Metallic traces on fossils hint at the shade of feathers adorning extinct birds and dinosaurs
Researchers led by Roy A. Wogelius at the University of Manchester have detected traces of copper and zinc in a preserved fossil of Confuciusornis sanctus using several synchrotron-based X-ray spectroscopies. Researchers concluded that the copper and zinc were formerly part of a dark organometallic pigment found in the bird's quills. The team mapped the distribution of dark eumelanin pigment in the ancient bird's plumage using the data. Scientists have been able to detect specific pigment chemicals from an ancient animal's soft tissue on a fossil for the first time. The new technique complements another recently developed strategy to infer color from the shapes of pigments left on fossils. Wogelius is developing the technique to study older fossils and is also trying to figure out what other information can be garnered from leftover metals in fossils. He also wants to use X-ray spectroscopy on fossils to understand the chemistry of extremely slow reactions.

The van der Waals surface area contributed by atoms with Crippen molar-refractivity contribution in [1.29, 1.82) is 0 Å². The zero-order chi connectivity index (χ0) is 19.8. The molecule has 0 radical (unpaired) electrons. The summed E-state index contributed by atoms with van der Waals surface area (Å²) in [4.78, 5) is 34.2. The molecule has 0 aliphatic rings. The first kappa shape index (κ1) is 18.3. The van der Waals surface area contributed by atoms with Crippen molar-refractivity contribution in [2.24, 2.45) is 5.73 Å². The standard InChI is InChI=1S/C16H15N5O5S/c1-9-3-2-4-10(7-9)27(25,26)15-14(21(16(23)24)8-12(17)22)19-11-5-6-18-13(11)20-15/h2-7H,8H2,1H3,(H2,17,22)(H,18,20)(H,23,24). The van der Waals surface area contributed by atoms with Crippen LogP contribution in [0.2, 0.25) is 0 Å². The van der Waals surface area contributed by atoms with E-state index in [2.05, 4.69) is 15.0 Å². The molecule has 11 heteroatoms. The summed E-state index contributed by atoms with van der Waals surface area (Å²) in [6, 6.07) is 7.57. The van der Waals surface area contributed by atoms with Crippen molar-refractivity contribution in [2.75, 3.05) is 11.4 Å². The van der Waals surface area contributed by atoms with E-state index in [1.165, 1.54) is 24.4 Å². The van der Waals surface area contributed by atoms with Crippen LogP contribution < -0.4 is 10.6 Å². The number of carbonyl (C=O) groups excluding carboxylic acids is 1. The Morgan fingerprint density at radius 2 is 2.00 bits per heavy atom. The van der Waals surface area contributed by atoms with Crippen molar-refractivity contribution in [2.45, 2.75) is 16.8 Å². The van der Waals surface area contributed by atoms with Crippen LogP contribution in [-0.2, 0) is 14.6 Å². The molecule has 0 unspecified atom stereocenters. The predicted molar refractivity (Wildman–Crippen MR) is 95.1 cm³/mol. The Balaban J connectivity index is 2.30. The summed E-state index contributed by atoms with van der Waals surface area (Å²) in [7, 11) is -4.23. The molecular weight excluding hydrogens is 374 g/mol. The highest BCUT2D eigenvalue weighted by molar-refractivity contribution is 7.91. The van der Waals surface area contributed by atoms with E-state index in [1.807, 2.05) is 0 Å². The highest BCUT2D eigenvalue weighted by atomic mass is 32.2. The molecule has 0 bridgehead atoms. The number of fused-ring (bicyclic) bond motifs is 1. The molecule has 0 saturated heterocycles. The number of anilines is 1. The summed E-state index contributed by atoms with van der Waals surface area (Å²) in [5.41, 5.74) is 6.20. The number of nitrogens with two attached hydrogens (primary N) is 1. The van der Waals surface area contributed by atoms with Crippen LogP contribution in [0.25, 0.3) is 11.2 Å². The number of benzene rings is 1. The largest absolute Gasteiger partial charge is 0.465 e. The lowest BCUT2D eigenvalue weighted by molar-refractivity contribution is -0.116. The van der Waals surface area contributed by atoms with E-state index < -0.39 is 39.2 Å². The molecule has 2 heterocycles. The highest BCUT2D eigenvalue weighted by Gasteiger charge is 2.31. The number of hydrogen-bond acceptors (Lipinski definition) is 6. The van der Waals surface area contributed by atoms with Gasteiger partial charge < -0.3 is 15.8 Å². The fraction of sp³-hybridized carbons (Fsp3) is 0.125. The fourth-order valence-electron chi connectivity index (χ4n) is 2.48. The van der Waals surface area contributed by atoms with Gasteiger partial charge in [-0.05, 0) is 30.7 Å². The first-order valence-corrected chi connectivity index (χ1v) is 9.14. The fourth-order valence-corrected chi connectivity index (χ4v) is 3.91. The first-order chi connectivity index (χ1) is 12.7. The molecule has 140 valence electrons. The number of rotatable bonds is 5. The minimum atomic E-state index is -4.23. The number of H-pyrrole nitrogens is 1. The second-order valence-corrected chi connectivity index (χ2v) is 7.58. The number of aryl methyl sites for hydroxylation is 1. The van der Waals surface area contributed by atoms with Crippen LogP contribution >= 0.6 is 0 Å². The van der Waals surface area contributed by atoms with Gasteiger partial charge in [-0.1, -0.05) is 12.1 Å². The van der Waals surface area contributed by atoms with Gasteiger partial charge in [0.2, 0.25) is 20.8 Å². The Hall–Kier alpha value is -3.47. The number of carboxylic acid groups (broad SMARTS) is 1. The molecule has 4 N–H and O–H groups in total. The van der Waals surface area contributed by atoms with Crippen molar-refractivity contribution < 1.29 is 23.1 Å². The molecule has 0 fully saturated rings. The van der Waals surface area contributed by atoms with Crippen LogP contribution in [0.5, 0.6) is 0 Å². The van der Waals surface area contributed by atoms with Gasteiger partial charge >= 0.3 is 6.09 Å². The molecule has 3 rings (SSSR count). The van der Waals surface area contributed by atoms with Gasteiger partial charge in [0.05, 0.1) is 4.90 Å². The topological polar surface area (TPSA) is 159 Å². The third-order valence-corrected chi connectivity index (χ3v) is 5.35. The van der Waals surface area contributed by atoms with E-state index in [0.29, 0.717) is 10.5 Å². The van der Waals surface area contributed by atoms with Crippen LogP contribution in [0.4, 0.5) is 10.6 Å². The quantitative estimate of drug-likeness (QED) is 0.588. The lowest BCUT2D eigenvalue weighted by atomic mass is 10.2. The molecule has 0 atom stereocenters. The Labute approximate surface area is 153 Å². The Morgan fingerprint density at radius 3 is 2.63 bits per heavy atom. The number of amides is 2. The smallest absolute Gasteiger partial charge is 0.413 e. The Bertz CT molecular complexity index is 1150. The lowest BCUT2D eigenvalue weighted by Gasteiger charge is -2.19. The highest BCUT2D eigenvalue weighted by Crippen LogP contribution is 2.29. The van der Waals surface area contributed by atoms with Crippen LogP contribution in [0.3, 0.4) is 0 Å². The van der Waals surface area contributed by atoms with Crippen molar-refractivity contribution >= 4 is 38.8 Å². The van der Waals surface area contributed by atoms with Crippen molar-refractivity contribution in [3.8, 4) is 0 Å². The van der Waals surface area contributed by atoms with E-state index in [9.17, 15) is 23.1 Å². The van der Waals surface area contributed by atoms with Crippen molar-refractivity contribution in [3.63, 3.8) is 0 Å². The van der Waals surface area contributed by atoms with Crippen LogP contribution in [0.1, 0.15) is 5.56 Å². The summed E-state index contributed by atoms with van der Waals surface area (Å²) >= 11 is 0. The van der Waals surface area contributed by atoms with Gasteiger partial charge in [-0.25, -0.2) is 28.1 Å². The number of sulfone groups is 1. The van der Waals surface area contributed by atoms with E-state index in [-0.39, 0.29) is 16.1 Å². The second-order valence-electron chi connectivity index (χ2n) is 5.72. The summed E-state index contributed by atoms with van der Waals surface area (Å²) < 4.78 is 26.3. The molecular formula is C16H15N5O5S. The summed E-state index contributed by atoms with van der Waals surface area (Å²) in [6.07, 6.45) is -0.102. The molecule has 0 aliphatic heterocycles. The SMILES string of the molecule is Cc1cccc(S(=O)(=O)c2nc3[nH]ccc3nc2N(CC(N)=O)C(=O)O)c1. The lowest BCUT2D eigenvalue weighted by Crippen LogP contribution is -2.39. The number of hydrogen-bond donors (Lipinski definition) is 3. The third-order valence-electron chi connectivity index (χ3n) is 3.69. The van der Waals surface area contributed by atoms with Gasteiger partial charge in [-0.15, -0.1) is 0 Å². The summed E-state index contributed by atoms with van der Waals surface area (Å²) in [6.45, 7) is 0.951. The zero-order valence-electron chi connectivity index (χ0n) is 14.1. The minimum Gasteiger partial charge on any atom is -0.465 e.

Everts, S. (2011). Metallic traces on fossils hint at the shade of feathers adorning extinct birds and dinosaurs.